It's just one game, but Sunday's match showed what Roldan is capable of when he's playing in a more attack-minded role. Is he going to score two goals a game? No, but on a team that has a surplus of additional attacking talent, he doesn't really need to. In fact, the two-way skillset he's developed as a deeper-lying player has remained an asset playing higher, freeing up space for the likes of Morris, Nicolas Lodeiro and Raul Ruidiaz to do what they do best. If Roldan can contribute on the statsheet on top of that, his ceiling as an MLS winger might be higher than you think. With international absences looming, Roldan will probably play both spots, but it's certainly a luxury for Schmetzer to know he can deploy him in either role to positive results. 

"Cristian has been great," Schmetzer said. "Six years. I mean, he's been here for a long time. The kid's been great for us in a lot of seasons, a lot of different positions. Always gives it, always works hard. I can't say enough about how he drives the team through leadership, through example. Tonight he got a reward."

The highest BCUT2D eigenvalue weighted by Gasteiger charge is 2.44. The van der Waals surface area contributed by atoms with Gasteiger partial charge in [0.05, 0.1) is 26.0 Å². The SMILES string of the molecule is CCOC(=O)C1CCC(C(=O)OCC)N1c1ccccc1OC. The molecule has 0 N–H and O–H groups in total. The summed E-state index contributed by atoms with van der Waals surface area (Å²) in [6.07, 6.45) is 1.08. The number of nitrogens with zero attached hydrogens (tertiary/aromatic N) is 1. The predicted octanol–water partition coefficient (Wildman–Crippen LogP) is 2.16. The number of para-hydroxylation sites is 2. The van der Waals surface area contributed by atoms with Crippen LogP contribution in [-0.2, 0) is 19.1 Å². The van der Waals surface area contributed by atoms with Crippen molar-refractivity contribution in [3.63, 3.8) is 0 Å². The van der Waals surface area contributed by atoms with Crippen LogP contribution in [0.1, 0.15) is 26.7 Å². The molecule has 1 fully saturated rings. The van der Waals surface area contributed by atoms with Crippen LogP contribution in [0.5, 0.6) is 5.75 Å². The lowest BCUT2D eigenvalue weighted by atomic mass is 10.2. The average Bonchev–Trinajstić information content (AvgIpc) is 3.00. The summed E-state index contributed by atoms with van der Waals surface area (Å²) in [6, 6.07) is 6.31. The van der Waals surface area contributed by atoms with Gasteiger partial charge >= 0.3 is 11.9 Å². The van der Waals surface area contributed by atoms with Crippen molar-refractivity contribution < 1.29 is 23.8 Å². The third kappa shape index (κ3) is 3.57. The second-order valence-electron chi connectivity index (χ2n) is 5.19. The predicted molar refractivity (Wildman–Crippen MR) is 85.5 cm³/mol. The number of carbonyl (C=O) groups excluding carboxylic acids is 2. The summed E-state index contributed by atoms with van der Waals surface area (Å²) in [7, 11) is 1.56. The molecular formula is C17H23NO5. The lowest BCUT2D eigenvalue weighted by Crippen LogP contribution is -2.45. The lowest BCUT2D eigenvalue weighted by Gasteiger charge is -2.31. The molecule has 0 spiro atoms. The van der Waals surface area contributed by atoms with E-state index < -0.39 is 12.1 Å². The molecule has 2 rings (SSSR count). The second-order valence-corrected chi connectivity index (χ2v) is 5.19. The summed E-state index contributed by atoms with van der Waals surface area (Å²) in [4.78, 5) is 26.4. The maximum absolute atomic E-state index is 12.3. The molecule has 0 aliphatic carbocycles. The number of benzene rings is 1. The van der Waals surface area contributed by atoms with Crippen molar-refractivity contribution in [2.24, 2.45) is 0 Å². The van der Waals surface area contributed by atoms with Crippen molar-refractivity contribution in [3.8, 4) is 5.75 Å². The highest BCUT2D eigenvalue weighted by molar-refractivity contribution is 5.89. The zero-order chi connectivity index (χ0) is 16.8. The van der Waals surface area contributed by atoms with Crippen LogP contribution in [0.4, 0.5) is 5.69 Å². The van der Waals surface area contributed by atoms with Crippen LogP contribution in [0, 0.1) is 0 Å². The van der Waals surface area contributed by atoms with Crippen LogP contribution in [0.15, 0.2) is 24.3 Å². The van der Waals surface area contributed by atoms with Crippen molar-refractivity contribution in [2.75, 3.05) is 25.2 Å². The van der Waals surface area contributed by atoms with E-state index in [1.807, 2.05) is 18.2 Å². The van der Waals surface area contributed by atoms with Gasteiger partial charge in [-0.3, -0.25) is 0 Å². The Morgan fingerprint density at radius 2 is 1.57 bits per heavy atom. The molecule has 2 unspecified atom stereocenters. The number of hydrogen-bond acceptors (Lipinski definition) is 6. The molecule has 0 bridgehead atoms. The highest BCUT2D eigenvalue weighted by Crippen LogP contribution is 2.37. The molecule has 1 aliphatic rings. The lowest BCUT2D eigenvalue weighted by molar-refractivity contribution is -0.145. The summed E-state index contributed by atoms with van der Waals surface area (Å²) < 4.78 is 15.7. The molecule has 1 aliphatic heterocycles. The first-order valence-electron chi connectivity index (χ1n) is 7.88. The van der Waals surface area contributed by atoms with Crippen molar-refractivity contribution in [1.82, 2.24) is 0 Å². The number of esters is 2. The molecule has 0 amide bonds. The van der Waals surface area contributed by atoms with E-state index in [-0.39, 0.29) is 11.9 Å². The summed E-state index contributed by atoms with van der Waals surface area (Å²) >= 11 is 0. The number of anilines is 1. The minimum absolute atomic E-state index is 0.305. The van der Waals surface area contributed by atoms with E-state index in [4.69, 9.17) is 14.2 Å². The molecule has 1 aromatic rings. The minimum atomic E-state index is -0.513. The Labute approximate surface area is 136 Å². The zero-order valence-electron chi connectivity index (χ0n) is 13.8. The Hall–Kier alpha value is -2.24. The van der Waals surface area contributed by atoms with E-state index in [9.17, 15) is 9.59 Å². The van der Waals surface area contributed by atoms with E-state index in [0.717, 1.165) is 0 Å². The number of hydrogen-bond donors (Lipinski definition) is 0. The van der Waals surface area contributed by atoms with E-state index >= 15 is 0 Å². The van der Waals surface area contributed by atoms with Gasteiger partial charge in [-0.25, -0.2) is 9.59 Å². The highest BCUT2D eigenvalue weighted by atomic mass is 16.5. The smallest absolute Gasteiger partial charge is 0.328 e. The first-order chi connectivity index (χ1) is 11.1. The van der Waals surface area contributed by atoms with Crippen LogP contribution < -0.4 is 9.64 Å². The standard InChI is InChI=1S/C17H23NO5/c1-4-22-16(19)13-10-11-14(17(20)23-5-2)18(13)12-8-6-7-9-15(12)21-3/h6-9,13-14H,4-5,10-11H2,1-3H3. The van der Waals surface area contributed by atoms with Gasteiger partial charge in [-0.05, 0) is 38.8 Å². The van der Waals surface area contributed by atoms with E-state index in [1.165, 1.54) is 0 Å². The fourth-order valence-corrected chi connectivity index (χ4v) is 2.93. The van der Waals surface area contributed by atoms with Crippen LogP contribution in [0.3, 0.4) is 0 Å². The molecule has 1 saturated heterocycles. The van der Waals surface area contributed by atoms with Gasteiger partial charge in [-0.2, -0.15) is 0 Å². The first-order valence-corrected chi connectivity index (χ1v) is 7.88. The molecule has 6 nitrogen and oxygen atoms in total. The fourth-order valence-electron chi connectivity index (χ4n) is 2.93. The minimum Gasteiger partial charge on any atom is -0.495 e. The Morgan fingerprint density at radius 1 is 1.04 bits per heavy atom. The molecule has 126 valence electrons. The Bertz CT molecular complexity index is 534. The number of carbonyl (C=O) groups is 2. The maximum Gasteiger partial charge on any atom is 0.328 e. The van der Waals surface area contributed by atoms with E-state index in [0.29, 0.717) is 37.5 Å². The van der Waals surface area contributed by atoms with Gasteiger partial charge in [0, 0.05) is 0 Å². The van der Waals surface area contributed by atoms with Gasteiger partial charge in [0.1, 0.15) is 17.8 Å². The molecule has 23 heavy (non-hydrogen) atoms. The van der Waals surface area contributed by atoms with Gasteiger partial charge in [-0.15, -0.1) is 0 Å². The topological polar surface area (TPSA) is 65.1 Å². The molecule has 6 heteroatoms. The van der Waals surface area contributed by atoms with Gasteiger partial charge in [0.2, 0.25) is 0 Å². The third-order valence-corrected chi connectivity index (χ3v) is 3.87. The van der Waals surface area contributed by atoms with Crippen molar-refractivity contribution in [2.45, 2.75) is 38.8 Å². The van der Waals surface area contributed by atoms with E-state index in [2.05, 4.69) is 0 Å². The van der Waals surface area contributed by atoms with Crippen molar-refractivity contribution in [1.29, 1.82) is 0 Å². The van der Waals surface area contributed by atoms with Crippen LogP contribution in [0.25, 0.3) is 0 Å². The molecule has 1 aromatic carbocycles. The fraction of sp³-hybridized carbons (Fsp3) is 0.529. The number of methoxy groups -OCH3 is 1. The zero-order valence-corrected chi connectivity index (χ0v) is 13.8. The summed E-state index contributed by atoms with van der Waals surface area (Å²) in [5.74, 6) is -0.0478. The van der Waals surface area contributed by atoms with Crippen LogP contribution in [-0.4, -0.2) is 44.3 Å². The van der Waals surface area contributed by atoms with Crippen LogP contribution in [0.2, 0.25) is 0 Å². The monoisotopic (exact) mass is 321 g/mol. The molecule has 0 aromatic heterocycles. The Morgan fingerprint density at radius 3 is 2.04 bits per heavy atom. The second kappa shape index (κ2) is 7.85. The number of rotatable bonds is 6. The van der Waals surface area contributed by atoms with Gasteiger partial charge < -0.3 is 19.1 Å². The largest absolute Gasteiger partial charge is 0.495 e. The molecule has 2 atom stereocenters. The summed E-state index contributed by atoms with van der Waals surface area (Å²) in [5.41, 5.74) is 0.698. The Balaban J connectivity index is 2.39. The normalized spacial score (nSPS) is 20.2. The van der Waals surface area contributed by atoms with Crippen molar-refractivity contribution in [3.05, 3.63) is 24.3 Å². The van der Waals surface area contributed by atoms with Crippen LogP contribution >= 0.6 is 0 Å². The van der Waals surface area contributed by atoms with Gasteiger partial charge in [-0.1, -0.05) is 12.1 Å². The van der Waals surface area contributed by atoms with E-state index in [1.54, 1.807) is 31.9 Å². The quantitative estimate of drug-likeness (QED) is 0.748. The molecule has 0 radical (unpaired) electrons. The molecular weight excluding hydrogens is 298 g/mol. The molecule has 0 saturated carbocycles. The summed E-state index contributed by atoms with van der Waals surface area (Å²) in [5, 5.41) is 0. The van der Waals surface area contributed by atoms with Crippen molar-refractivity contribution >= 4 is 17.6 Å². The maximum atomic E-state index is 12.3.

The Sounders have two starting forwards

Will Bruin has scored a lot of goals in his MLS career and he could probably be a starting forward for a lot of other MLS teams.

But with Ruidiaz the unquestioned top dog up top for Seattle's first-choice starting XI, Bruin has embraced his role as more of a super-sub. However, with Ruidiaz suspended on Sunday, Bruin showed what he can still bring to the table when he's called upon. The veteran didn't find the scoresheet, but it's the dirty work he does that still led Schmetzer to dub his shift a "monster" performance and Morris to laud him for his hold-up play and willingness to battle multiple defenders and lay the ball off into space for his teammates.

Bruin's presence speaks to what Roldan says is going to key for the team as they prepare to contend with international departures for players like Svensson and Ruidiaz.